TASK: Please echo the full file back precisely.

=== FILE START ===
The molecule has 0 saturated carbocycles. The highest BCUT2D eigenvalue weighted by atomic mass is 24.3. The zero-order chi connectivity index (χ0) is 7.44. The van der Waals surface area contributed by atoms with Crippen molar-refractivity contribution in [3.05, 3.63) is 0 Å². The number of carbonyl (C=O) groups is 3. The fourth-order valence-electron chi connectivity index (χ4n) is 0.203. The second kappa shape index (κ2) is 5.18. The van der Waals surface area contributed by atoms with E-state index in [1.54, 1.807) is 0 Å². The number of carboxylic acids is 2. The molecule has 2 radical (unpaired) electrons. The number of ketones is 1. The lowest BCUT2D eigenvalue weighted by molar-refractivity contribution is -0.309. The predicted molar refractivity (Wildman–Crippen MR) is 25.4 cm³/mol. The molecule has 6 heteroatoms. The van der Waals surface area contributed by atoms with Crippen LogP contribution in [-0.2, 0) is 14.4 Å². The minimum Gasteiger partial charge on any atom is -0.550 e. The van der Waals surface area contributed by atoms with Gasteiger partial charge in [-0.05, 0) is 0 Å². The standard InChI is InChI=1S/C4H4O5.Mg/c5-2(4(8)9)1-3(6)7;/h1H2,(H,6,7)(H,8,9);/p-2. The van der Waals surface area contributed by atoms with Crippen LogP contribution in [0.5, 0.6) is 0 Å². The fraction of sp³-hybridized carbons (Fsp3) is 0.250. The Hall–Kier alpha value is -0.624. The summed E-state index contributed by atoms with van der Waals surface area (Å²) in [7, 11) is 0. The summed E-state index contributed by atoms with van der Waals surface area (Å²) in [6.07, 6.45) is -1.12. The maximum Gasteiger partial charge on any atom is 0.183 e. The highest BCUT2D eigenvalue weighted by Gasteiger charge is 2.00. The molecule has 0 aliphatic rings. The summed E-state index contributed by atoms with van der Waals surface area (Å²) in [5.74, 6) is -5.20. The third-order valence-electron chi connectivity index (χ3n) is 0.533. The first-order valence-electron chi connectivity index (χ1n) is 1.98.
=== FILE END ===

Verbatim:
The molecule has 0 saturated carbocycles. The highest BCUT2D eigenvalue weighted by atomic mass is 24.3. The zero-order chi connectivity index (χ0) is 7.44. The van der Waals surface area contributed by atoms with Crippen molar-refractivity contribution in [3.05, 3.63) is 0 Å². The number of carbonyl (C=O) groups is 3. The fourth-order valence-electron chi connectivity index (χ4n) is 0.203. The second kappa shape index (κ2) is 5.18. The van der Waals surface area contributed by atoms with E-state index in [1.54, 1.807) is 0 Å². The number of carboxylic acids is 2. The molecule has 2 radical (unpaired) electrons. The number of ketones is 1. The lowest BCUT2D eigenvalue weighted by molar-refractivity contribution is -0.309. The predicted molar refractivity (Wildman–Crippen MR) is 25.4 cm³/mol. The molecule has 6 heteroatoms. The van der Waals surface area contributed by atoms with Crippen LogP contribution in [-0.2, 0) is 14.4 Å². The minimum Gasteiger partial charge on any atom is -0.550 e. The van der Waals surface area contributed by atoms with Gasteiger partial charge in [-0.05, 0) is 0 Å². The standard InChI is InChI=1S/C4H4O5.Mg/c5-2(4(8)9)1-3(6)7;/h1H2,(H,6,7)(H,8,9);/p-2. The van der Waals surface area contributed by atoms with Crippen LogP contribution in [0.5, 0.6) is 0 Å². The fraction of sp³-hybridized carbons (Fsp3) is 0.250. The Hall–Kier alpha value is -0.624. The summed E-state index contributed by atoms with van der Waals surface area (Å²) in [7, 11) is 0. The summed E-state index contributed by atoms with van der Waals surface area (Å²) in [6.07, 6.45) is -1.12. The maximum Gasteiger partial charge on any atom is 0.183 e. The highest BCUT2D eigenvalue weighted by Gasteiger charge is 2.00. The molecule has 0 aliphatic rings. The summed E-state index contributed by atoms with van der Waals surface area (Å²) in [5.74, 6) is -5.20. The third-order valence-electron chi connectivity index (χ3n) is 0.533. The first-order valence-electron chi connectivity index (χ1n) is 1.98.